The first officer stated that they landed on runway 36 right and exited the runway on taxiway "J". He then called ground control and requested taxi clearance to their assigned gate, airside 1, gate 24. They were cleared to taxi via "C2" to the gate. Once on "C2", they saw that the gate was still occupied by a Boeing 727. The captain stopped the aircraft on "C2", and he called the Signature Flight Support dispatcher on the radio. The lady working the radio stated they had no information about when the gate would be open. They called ground control and were told to hold on taxiway "B". After holding on taxiway "B", they observed the Boeing 727 being pushed from gate 24. They called ground control and were cleared to taxi to the gate. The Boeing 727 was pushed far enough from the gate for them to taxi into the gate. Approaching the gate they were called by the Signature Flight Support dispatcher to report that the gate was now open. They approached the gate, there was no ground marshaller to take them into the gate. When about 100 feet from the gate one Signature Flight Support ground handler, who was posted on the yellow line, abeam the jetway, raised his left hand, trying to imitate a "stop" instruction. The captain slowed the aircraft to almost a still position and a second later the ground marshaller came running from gate 28 towards gate 24, giving signs to move forward. The captain moved forward at a slow speed, following the marshaller's instructions. During the last 2-2.5 feet, before the stop and chocked signal, they felt a light vibration in the aircraft and they commented that the ground guys must have chocked the airplane before they came to a stop. He was made aware of the wing strike about 10 minutes later when a flight attendant reported it to him. He walked outside and observed the nose wheel was on the yellow line, about 6-8 feet passed the 737 mark.
The FAA inspector who was seated on the cockpit jumpseat stated he was conducting a cockpit en route inspection of the flight. When they taxied to the gate they observed another aircraft still parked at their assigned gate. They held away from the gate and when the aircraft was pushed from the gate, the captain started to taxi into the gate. No ground personnel were in position to assist the flight into the gate. As the airplane approached the gate, a ground person on a tug at the gate and another person near the jetway started waving their arms from side to side. The captain continued to taxi into the gate. Another ground person appeared and gave the captain an emergency stop signal and looked toward the left wing. The captain barely slowed his approach speed and continued to taxi forward into the gate. The ground person then gave the captain a right turn signal. Within 5-10 seconds after the right turn signal, the aircraft struck something on its left side. The ground person was again giving the emergency stop signal and the captain brought the aircraft to a stop. When he exited the aircraft he noticed the nose tire was forward of the Boeing 737 mark and on the 727/747 mark. He also noticed the left wing had serious damage to the underside.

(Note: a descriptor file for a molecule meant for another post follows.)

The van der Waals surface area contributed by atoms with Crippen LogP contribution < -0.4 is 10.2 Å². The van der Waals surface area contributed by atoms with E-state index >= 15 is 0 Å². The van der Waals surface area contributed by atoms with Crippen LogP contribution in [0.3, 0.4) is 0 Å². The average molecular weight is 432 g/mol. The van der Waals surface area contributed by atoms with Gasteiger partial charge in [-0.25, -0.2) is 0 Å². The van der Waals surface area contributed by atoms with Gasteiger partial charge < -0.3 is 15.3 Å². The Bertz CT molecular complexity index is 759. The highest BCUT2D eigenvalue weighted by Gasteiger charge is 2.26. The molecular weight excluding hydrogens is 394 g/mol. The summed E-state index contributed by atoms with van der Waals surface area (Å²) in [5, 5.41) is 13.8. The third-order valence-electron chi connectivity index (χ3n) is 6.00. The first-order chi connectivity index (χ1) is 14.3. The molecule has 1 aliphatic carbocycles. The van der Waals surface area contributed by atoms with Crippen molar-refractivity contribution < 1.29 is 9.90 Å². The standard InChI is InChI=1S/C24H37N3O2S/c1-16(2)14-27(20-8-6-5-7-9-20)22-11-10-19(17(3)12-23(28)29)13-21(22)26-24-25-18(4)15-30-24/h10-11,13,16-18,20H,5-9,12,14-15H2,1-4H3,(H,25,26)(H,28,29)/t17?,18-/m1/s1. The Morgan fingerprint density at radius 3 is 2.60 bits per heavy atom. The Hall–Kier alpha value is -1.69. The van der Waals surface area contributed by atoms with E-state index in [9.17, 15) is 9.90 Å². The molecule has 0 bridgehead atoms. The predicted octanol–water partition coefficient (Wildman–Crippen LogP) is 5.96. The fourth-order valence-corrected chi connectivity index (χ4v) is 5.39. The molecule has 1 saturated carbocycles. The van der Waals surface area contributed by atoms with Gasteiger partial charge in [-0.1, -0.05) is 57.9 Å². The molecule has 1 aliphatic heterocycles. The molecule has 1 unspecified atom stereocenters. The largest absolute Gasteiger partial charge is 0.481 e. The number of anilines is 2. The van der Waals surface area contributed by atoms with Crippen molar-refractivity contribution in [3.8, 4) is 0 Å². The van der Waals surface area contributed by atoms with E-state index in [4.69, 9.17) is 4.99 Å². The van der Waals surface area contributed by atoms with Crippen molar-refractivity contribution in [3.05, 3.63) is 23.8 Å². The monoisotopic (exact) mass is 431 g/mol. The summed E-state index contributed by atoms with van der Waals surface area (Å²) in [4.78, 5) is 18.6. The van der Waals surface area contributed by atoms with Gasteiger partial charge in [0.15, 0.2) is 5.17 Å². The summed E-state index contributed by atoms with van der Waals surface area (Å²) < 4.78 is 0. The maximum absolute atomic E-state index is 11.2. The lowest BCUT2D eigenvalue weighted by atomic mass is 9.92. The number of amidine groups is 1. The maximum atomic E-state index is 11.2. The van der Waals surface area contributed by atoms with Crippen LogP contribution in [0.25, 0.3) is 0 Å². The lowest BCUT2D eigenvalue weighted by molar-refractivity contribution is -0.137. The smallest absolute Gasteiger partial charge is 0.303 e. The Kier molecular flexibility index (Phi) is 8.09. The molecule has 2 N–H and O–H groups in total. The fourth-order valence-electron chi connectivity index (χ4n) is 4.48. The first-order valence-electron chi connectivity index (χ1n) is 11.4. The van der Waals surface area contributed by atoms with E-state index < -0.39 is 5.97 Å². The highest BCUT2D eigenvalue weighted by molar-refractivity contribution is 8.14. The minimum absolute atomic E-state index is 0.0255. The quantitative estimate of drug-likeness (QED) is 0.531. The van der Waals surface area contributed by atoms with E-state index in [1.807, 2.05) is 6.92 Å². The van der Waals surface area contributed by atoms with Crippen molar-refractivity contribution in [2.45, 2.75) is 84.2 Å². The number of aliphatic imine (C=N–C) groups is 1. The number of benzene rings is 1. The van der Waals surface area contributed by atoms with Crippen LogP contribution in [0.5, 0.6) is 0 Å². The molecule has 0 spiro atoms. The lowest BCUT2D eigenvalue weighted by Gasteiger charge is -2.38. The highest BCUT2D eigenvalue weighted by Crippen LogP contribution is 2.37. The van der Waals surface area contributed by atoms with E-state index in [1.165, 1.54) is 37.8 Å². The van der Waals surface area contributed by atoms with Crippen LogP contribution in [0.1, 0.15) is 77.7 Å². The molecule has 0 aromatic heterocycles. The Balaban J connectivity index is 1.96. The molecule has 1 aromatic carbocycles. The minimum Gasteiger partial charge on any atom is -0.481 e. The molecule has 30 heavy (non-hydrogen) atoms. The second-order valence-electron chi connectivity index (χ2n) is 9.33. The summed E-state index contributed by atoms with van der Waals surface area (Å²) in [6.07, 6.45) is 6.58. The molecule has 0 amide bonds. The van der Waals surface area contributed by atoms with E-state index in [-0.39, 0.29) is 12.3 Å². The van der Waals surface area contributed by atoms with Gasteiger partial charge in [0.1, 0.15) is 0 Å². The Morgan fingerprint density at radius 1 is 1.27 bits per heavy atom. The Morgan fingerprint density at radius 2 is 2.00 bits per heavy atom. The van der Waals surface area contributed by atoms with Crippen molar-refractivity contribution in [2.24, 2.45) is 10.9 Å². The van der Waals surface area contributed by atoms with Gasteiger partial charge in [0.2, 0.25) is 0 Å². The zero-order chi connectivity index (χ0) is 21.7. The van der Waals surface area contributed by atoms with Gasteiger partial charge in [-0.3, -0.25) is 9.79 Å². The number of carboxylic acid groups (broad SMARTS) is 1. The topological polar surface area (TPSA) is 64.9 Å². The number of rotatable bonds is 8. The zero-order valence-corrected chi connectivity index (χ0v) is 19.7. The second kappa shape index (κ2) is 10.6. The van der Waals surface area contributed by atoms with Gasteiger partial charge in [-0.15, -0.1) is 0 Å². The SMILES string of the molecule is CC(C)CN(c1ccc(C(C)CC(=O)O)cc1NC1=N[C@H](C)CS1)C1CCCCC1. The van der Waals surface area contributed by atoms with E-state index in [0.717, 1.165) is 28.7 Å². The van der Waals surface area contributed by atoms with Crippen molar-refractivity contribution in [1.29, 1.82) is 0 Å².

Ground personnel stated that after an aircraft was pushed from gate 24 for departure, Proair 212 cut in front of the departing aircraft and approached gate 24. One ground person gave the captain a stop signal, but the captain continued toward the gate. Another ground person gave the captain a stop signal, but the captain again continued toward the gate at a "pretty good pace". The ground person then tried to get the captain to steer to the right to avoid ramp equipment. The captain continued straight ahead and the left wing collided with a cargo container loader. Postcrash examination of the aircraft by FAA inspectors and company maintenance personnel showed the left wing front spar lower chord had received damage.